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Sunday, October 24, 2010

Holding companies accountable...

Being held accountable – what a concept!

Source: Dow Jones Business News, Jared A. Favole (10/20/2010)

U.S. Secretary of Housing and Urban Development Shaun Donovan said Wednesday that the onus is on banks to fix whatever foreclosure-related problems are found.

Donovan, who made the statement during a White House briefing about the matter, said problems found thus far haven’t appeared to be very serious, but the full investigation won’t be finished until the end of the year. If more serious problems are found, possible penalties could include fines and a ban against writing mortgages for more serious violations, he added

What a concept – holding those who seriously abuse the public’s trust accountable. One can only wonder what would happen if this concept caught on?

I can see it now. Headlines that read -

The U.S. Transportation Department today banned Toyota from selling cars in the United States because of serious problems with how they handled safety issues and recalls.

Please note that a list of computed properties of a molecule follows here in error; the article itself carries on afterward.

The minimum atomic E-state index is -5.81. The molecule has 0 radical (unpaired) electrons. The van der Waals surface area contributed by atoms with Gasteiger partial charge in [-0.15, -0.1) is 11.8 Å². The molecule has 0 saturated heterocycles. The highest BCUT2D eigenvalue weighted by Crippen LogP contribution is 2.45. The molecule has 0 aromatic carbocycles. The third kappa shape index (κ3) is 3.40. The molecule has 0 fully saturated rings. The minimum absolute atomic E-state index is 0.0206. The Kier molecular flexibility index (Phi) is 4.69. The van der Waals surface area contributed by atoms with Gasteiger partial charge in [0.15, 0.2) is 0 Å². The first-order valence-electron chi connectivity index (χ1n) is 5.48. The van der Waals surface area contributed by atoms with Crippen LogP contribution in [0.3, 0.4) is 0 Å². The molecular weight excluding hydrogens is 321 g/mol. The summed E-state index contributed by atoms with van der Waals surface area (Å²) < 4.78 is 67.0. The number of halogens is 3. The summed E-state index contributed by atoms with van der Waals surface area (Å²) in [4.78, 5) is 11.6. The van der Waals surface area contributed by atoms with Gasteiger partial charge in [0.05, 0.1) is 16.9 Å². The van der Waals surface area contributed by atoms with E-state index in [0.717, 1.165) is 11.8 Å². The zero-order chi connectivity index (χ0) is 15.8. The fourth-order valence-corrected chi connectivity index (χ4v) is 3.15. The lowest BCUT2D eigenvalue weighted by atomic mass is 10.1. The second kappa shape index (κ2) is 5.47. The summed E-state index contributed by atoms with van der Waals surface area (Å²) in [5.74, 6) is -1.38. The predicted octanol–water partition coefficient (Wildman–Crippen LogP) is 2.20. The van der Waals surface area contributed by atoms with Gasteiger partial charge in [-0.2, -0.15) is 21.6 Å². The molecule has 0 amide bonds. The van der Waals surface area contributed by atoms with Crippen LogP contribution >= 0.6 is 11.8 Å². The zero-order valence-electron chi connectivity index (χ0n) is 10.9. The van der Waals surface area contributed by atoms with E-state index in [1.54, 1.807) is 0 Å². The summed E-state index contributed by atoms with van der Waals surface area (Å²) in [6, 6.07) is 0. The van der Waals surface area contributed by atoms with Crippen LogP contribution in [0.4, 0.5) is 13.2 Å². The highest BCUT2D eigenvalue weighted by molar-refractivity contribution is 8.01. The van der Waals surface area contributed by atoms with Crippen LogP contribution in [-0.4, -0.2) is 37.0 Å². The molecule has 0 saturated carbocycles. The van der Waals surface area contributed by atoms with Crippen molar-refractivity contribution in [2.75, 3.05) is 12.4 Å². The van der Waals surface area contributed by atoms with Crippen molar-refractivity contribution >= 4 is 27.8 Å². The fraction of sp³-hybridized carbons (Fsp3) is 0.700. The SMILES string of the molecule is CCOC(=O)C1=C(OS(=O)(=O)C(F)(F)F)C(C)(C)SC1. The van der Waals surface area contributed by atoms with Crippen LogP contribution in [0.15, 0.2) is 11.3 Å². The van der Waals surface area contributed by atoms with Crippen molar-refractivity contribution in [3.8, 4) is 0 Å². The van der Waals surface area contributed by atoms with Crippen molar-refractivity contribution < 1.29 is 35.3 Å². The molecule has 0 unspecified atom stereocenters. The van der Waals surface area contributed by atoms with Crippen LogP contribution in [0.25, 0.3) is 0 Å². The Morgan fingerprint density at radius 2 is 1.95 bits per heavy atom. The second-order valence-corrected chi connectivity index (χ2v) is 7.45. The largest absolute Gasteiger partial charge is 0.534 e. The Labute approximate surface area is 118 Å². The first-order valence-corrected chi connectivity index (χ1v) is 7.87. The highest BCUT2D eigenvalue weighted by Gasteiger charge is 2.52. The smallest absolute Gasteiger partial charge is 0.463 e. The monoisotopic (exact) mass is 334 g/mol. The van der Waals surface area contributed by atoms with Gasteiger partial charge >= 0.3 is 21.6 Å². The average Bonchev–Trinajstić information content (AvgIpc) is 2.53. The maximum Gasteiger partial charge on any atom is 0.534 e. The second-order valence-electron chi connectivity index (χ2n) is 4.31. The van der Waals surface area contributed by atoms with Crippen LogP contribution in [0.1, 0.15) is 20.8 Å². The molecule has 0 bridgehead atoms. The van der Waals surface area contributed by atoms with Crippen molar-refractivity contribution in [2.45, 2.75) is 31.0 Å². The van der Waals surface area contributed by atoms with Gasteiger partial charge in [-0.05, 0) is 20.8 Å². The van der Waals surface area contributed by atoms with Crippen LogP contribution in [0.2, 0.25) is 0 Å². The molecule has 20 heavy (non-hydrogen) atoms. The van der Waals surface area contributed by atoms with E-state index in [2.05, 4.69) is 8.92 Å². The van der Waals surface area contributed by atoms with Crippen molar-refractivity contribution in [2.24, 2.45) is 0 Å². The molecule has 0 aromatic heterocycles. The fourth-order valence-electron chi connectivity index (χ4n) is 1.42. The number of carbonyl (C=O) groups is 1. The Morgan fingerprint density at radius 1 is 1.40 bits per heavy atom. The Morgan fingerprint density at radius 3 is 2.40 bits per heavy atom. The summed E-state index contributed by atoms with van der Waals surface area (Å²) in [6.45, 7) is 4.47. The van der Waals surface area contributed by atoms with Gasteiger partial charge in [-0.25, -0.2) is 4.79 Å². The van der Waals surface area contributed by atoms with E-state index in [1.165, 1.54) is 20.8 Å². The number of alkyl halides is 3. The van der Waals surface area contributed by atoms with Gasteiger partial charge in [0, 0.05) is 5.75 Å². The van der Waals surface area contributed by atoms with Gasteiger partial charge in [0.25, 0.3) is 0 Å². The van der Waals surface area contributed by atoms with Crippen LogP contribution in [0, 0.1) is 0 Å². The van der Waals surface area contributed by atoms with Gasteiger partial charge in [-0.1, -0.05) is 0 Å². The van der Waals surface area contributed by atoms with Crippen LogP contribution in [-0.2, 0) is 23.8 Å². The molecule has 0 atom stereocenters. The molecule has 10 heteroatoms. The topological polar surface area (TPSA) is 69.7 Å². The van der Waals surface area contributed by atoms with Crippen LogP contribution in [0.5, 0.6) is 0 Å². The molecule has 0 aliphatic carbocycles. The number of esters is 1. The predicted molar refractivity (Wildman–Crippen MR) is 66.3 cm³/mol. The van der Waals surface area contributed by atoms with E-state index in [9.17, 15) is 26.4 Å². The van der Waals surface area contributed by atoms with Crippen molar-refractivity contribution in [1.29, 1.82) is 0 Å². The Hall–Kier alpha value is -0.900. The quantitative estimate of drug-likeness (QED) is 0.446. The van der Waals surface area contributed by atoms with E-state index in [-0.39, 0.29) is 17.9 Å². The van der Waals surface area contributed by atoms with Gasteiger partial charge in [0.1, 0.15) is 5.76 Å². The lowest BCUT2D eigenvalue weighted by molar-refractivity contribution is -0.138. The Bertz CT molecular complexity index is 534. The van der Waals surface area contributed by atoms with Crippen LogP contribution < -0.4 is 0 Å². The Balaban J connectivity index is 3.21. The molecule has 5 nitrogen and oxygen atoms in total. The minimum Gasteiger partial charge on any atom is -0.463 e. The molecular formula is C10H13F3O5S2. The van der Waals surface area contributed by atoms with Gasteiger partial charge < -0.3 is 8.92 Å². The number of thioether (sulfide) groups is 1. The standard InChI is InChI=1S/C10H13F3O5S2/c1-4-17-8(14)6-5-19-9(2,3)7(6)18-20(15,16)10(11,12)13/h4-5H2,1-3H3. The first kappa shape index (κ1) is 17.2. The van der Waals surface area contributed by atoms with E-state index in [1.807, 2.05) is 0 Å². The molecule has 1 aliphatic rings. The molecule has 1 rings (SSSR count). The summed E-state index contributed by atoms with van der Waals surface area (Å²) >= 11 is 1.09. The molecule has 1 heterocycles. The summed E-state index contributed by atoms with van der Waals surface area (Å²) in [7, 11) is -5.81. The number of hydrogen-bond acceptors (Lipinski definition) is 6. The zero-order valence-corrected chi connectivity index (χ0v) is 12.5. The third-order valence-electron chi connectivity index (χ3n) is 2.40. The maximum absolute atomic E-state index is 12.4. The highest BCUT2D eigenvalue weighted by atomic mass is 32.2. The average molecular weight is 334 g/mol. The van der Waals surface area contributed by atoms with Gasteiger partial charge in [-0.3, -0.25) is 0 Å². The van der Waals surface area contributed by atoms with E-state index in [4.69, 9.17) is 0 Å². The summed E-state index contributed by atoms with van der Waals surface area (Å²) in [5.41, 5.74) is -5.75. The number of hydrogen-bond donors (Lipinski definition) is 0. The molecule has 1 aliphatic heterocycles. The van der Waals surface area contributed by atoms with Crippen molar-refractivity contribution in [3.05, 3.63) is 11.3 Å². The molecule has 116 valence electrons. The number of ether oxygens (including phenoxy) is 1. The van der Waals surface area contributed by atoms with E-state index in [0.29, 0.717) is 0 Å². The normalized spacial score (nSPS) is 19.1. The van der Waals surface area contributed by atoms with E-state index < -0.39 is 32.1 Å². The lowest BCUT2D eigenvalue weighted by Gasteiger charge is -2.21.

The top 5 U.S. investment banks were suspended today from making further sales of derivative products because of past fraudulent or inaccurate sales claims made by their employees.

Both major political parties and several large political action committees were today banned from placing any further television commercials based upon the misleading nature and blatant lies of their past commercials.

Recruiting for all of the U.S. armed forces was suspended today until the Pentagon can produce a coherent policy for gays in the military. The Pentagon immediately denied being incoherent and said of course there is room for happy people in the military.

The U.S. Supreme Court today ruled that lawyer’s fees for class-action law suits must be restricted to no more than 5% of the overall settlement amount. Over 300,000 class-action law suits were immediately dropped.

A teacher in Ohio was actually fired today for poor performance. The teacher’s union has agreed that the teacher in question not having actually been in the classroom class over the last two years is perhaps grounds for review, but has vowed to fight the termination anyway.

Ahhh, well; we aren’t likely to see any of that, just like we aren’t likely to see any banks banned from again foisting bad loans off on consumers and then getting bailed out. But, it does make for a good headline occasionally, especially in the “feel good” election season.

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